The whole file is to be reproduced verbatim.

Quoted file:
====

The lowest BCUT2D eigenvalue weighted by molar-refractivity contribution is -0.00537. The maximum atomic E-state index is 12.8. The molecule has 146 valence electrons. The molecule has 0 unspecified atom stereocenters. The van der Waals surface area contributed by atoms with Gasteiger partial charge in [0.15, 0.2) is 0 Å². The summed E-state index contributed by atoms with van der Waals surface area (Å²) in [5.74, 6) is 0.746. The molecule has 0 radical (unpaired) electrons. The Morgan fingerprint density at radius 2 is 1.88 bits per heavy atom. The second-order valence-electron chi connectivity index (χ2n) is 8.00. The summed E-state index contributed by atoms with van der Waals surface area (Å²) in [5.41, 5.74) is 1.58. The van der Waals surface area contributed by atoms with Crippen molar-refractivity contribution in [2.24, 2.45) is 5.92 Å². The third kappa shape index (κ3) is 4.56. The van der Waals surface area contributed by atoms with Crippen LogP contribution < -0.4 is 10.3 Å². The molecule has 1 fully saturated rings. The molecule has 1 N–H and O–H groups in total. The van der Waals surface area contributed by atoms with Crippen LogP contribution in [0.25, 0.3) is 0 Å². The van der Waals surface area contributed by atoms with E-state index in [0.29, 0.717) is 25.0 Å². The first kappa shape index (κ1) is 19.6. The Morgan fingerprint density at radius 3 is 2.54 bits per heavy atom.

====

The lowest BCUT2D eigenvalue weighted by molar-refractivity contribution is -0.00537. The maximum atomic E-state index is 12.8. The molecule has 146 valence electrons. The molecule has 0 unspecified atom stereocenters. The van der Waals surface area contributed by atoms with Gasteiger partial charge in [0.15, 0.2) is 0 Å². The summed E-state index contributed by atoms with van der Waals surface area (Å²) in [5.74, 6) is 0.746. The molecule has 0 radical (unpaired) electrons. The Morgan fingerprint density at radius 2 is 1.88 bits per heavy atom. The second-order valence-electron chi connectivity index (χ2n) is 8.00. The summed E-state index contributed by atoms with van der Waals surface area (Å²) in [5.41, 5.74) is 1.58. The van der Waals surface area contributed by atoms with Crippen molar-refractivity contribution in [2.24, 2.45) is 5.92 Å². The third kappa shape index (κ3) is 4.56. The van der Waals surface area contributed by atoms with Crippen LogP contribution < -0.4 is 10.3 Å². The molecule has 1 fully saturated rings. The molecule has 1 N–H and O–H groups in total. The van der Waals surface area contributed by atoms with Crippen LogP contribution in [0.25, 0.3) is 0 Å². The van der Waals surface area contributed by atoms with E-state index in [0.29, 0.717) is 25.0 Å². The first kappa shape index (κ1) is 19.6. The Morgan fingerprint density at radius 3 is 2.54 bits per heavy atom.